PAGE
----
In the light of this, unfortunately, we – the practising ‘creatives’ of today – ought to begin to realise that what has formerly constituted our subversive ideas has long become the foundation of the liberal mainstream.2 We have unknowingly contributed to rendering the precarious life not only socially acceptable but even desirable.
The question to be asked, then, is not “Do we want to have a website?”, since – as long as we follow the entrepreneurial logic – we don’t have an alternative. Instead, perhaps the creative professions should direct their attention towards searching alternatives to the established discourse, and ask once again “Do we really want to be part of this system?”
To this question, a new website surely is not the answer.
objectif is a collaborative design practice based in London, founded by Axel Feldmann and Luisa Hay in 2004. We work at the conjunction of editorial design and its transposition into the architectural realm, specialising in the fields of exhibition design, visitor experience and narrative environments as well as classic book design. Our clients are from a variety of disciplines, with a focus on cultural players, education, architecture and fine art.
We develop graphic and environmental design concepts that are the result of a critical assessment of the content, with the aim of emancipating small-scale businesses, artistic practices and the wider public in the light of an increasingly instrumentalised and commodified cultural and public realm.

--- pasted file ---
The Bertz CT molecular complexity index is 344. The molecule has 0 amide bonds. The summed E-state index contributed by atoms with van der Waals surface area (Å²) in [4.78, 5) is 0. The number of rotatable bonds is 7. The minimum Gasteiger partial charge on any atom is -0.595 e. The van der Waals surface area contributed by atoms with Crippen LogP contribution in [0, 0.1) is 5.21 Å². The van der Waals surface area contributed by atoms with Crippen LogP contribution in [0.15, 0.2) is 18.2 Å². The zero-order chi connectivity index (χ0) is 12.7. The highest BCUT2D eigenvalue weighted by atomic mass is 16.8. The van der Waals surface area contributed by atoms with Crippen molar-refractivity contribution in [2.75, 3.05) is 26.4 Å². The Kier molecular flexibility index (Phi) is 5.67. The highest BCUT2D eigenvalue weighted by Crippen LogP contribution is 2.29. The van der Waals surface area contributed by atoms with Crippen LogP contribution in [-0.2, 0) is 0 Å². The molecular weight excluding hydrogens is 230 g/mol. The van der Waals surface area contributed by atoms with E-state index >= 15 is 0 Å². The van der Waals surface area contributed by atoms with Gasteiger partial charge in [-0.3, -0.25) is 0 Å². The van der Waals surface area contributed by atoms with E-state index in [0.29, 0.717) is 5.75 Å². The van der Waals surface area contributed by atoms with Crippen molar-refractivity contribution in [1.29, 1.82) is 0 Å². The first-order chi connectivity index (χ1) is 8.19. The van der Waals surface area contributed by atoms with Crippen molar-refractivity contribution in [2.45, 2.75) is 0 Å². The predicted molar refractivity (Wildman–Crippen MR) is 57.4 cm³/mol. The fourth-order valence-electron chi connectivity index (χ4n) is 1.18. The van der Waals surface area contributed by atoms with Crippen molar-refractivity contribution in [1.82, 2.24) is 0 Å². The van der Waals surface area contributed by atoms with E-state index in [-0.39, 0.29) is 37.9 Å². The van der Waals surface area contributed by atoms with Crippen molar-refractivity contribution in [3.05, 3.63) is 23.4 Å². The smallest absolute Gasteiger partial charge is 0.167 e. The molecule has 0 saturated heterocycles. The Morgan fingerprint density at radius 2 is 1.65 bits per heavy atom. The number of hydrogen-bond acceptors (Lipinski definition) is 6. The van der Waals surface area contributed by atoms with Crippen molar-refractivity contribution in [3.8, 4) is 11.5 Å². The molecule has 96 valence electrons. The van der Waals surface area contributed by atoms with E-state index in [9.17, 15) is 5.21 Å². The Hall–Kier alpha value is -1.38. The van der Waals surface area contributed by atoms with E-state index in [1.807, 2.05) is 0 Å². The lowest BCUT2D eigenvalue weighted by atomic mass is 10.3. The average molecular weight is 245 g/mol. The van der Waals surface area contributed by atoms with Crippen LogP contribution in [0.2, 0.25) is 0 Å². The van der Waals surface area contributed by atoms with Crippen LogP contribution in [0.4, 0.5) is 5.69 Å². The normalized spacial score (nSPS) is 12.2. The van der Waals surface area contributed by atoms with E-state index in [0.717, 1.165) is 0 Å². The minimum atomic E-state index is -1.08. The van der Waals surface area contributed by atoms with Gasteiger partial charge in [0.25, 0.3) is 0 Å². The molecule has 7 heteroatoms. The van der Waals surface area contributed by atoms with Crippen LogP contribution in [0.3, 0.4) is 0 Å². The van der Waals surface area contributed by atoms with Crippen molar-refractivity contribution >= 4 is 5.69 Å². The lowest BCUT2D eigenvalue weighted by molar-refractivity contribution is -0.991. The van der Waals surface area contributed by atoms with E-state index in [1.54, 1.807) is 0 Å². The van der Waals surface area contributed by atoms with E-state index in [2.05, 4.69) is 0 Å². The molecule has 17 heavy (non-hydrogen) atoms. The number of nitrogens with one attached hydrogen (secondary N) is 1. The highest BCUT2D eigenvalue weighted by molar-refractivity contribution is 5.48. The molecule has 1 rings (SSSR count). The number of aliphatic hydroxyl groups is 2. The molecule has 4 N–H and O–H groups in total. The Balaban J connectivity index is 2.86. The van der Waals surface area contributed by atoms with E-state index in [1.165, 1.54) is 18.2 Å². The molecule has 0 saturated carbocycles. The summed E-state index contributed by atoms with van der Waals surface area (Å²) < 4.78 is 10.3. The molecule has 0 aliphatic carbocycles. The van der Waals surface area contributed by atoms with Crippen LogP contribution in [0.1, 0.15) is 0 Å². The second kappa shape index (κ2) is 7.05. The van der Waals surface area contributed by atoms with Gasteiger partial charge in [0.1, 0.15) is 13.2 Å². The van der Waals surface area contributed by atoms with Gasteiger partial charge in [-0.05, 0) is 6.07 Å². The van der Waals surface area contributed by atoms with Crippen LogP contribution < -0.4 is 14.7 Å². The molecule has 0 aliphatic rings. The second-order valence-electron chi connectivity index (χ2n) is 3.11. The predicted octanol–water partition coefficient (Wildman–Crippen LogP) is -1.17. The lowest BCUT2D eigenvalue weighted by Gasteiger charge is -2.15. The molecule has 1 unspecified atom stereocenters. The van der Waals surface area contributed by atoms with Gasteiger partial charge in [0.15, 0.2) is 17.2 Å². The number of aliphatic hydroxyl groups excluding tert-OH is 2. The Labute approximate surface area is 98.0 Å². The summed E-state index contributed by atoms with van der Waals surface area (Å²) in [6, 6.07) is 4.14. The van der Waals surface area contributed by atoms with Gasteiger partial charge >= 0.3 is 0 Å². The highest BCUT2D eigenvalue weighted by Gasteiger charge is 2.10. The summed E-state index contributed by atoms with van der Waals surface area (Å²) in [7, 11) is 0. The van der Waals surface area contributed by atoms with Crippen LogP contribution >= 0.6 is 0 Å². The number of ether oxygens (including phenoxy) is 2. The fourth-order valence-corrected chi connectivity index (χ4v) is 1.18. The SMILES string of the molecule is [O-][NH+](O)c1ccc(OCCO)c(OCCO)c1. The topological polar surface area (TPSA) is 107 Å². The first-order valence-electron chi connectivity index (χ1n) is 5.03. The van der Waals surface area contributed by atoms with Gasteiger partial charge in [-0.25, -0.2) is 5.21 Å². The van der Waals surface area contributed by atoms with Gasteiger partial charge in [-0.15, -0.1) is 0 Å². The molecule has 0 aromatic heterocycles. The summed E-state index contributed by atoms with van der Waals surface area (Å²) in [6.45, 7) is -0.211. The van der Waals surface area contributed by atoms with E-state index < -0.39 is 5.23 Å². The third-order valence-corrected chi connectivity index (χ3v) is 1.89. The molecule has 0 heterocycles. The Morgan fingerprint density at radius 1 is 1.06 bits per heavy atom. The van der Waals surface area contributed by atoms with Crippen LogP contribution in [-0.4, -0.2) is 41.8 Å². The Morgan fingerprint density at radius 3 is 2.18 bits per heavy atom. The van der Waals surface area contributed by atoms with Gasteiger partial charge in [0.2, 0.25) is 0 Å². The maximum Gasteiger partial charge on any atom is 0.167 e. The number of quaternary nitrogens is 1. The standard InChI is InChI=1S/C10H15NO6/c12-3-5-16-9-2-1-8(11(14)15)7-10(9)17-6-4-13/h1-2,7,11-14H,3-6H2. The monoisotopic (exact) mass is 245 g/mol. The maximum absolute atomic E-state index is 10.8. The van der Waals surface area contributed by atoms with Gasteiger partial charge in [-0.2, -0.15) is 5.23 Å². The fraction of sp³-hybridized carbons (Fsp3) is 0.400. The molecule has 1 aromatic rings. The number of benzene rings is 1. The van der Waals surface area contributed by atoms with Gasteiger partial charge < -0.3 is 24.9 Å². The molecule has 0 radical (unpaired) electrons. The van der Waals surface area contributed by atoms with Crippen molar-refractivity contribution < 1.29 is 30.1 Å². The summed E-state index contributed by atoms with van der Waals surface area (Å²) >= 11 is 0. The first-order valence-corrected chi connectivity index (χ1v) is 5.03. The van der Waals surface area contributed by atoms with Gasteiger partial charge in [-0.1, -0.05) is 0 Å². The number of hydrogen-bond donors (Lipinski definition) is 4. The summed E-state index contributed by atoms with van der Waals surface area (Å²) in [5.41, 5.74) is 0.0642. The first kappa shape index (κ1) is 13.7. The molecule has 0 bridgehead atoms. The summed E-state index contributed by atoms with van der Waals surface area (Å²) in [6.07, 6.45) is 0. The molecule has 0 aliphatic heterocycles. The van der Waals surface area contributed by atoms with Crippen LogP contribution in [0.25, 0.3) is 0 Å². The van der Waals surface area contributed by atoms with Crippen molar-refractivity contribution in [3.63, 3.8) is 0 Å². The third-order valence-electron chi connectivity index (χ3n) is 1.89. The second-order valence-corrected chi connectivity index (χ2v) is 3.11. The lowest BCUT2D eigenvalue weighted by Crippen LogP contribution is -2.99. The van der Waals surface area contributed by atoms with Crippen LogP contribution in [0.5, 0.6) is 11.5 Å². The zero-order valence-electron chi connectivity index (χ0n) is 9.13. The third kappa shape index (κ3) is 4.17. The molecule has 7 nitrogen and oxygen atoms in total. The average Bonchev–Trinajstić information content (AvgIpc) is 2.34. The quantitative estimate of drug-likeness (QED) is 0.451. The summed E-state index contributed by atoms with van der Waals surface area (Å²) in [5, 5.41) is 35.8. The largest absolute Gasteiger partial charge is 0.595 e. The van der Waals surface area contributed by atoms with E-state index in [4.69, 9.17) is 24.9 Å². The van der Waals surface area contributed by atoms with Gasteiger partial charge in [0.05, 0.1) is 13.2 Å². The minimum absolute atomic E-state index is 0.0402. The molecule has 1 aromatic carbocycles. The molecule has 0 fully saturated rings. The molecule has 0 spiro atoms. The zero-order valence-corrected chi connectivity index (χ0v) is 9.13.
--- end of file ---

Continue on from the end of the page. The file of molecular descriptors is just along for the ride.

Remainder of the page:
Axel has given numerous workshops both in the UK and in his native Germany.
objectif is part of the Greater London Authority’s Design Framework, and a member of its Specialist Advice Team in relation to graphic design within the public realm.
(BA Graphic Design, Germany;
MA Philosophy and Contemporary Critical Theory, London)
(MA Translation Studies, London)
(BA Visual Communication, Italy;
MA Design, Amsterdam)
The Design Museum
Science Museum London
United States / Middle East Project
Villa Romana, Florence
British Council, Literature
London Borough of Barnet
Verlag Silke Schreiber
Bartlett School of Architecture
Institut für Auslandsbeziehungen IfA
London Borough of Bromley
London Borough of Lewisham
London Borough of Waltham Forest
Greater London Authority
London Borough of Havering
London Borough of Enfield
Hampton Court Palace
London Borough of Redbridge
Design for London
Technische Universität Berlin
British Council, Architecture Design Fashion
London Borough of Tower Hamlets
London Development Agency
The Women’s Library
London Metropolitan University
Swale Borough Council
J & L Gibbons
Verlag für moderne Kunst Nürnberg
London Borough of Hackney
Tower of London
West Ham and Plaistow NDC
Neue Gesellschaft für Bildende Kunst
The Architecture Foundation
Apollonia – échanges artistiques européens
AOC, Architecture, London
CarverHaggard, Architecture, London
muf architecture/art, London
Veronika De Haas, Büro Otto Sauhaus, Berlin
Oliver Klimpel, Büro International, London and Berlin
Wolfram Wiedner, London
We Made That, Architecture, London
Web development: Queo.pt
Typeface: Merkury, by Radim Peško